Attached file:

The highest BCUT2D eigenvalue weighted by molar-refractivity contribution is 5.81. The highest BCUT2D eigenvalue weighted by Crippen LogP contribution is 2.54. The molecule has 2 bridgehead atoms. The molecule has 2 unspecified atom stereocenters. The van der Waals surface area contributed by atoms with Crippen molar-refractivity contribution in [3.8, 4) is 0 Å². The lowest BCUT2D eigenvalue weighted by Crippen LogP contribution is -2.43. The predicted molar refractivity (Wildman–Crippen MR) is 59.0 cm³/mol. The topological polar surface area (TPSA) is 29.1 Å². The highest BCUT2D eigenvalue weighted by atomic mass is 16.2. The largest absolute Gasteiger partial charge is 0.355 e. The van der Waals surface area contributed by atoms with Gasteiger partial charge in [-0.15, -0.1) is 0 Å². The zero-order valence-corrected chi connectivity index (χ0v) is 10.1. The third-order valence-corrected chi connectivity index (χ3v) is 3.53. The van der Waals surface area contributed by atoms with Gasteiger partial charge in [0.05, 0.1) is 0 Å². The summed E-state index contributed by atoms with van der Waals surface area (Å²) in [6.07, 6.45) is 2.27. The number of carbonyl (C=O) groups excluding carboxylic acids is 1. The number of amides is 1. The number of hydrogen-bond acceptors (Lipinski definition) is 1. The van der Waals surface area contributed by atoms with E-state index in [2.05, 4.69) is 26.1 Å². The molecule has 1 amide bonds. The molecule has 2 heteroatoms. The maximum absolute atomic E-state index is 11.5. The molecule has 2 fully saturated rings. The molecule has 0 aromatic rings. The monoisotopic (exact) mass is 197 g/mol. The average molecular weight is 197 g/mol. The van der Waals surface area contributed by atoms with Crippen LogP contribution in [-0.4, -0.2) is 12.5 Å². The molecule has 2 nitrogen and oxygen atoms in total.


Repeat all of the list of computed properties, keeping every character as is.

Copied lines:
The highest BCUT2D eigenvalue weighted by molar-refractivity contribution is 5.81. The highest BCUT2D eigenvalue weighted by Crippen LogP contribution is 2.54. The molecule has 2 bridgehead atoms. The molecule has 2 unspecified atom stereocenters. The van der Waals surface area contributed by atoms with Crippen molar-refractivity contribution in [3.8, 4) is 0 Å². The lowest BCUT2D eigenvalue weighted by Crippen LogP contribution is -2.43. The predicted molar refractivity (Wildman–Crippen MR) is 59.0 cm³/mol. The topological polar surface area (TPSA) is 29.1 Å². The highest BCUT2D eigenvalue weighted by atomic mass is 16.2. The largest absolute Gasteiger partial charge is 0.355 e. The van der Waals surface area contributed by atoms with Gasteiger partial charge in [-0.15, -0.1) is 0 Å². The zero-order valence-corrected chi connectivity index (χ0v) is 10.1. The third-order valence-corrected chi connectivity index (χ3v) is 3.53. The van der Waals surface area contributed by atoms with Gasteiger partial charge in [0.05, 0.1) is 0 Å². The summed E-state index contributed by atoms with van der Waals surface area (Å²) in [6.07, 6.45) is 2.27. The number of carbonyl (C=O) groups excluding carboxylic acids is 1. The number of amides is 1. The number of hydrogen-bond acceptors (Lipinski definition) is 1. The van der Waals surface area contributed by atoms with E-state index in [2.05, 4.69) is 26.1 Å². The molecule has 1 amide bonds. The molecule has 2 heteroatoms. The maximum absolute atomic E-state index is 11.5. The molecule has 2 fully saturated rings. The molecule has 0 aromatic rings. The monoisotopic (exact) mass is 197 g/mol. The average molecular weight is 197 g/mol. The van der Waals surface area contributed by atoms with Crippen LogP contribution in [-0.4, -0.2) is 12.5 Å². The molecule has 2 nitrogen and oxygen atoms in total.